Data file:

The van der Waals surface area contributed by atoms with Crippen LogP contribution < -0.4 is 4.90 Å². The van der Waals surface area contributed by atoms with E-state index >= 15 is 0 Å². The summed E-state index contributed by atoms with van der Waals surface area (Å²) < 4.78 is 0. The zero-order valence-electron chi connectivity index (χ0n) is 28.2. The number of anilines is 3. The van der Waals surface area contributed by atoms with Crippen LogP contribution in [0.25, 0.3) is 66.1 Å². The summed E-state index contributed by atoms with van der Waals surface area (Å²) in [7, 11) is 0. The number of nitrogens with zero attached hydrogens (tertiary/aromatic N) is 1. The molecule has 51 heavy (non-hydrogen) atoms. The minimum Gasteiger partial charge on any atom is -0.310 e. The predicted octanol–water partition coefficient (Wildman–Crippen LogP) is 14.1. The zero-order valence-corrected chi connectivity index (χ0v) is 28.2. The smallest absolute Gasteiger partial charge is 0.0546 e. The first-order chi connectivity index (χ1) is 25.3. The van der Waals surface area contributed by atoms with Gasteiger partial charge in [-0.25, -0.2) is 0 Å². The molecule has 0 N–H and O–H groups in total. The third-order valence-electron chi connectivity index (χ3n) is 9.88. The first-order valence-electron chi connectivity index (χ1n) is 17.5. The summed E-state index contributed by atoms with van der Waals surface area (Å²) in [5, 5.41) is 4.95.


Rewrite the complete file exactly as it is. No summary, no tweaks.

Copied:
The van der Waals surface area contributed by atoms with Crippen LogP contribution < -0.4 is 4.90 Å². The van der Waals surface area contributed by atoms with E-state index >= 15 is 0 Å². The summed E-state index contributed by atoms with van der Waals surface area (Å²) < 4.78 is 0. The zero-order valence-electron chi connectivity index (χ0n) is 28.2. The number of anilines is 3. The van der Waals surface area contributed by atoms with Crippen LogP contribution in [0.25, 0.3) is 66.1 Å². The summed E-state index contributed by atoms with van der Waals surface area (Å²) in [7, 11) is 0. The number of nitrogens with zero attached hydrogens (tertiary/aromatic N) is 1. The molecule has 51 heavy (non-hydrogen) atoms. The minimum Gasteiger partial charge on any atom is -0.310 e. The predicted octanol–water partition coefficient (Wildman–Crippen LogP) is 14.1. The zero-order valence-corrected chi connectivity index (χ0v) is 28.2. The smallest absolute Gasteiger partial charge is 0.0546 e. The first-order chi connectivity index (χ1) is 25.3. The van der Waals surface area contributed by atoms with Gasteiger partial charge in [-0.25, -0.2) is 0 Å². The molecule has 0 N–H and O–H groups in total. The third-order valence-electron chi connectivity index (χ3n) is 9.88. The first-order valence-electron chi connectivity index (χ1n) is 17.5. The summed E-state index contributed by atoms with van der Waals surface area (Å²) in [5, 5.41) is 4.95.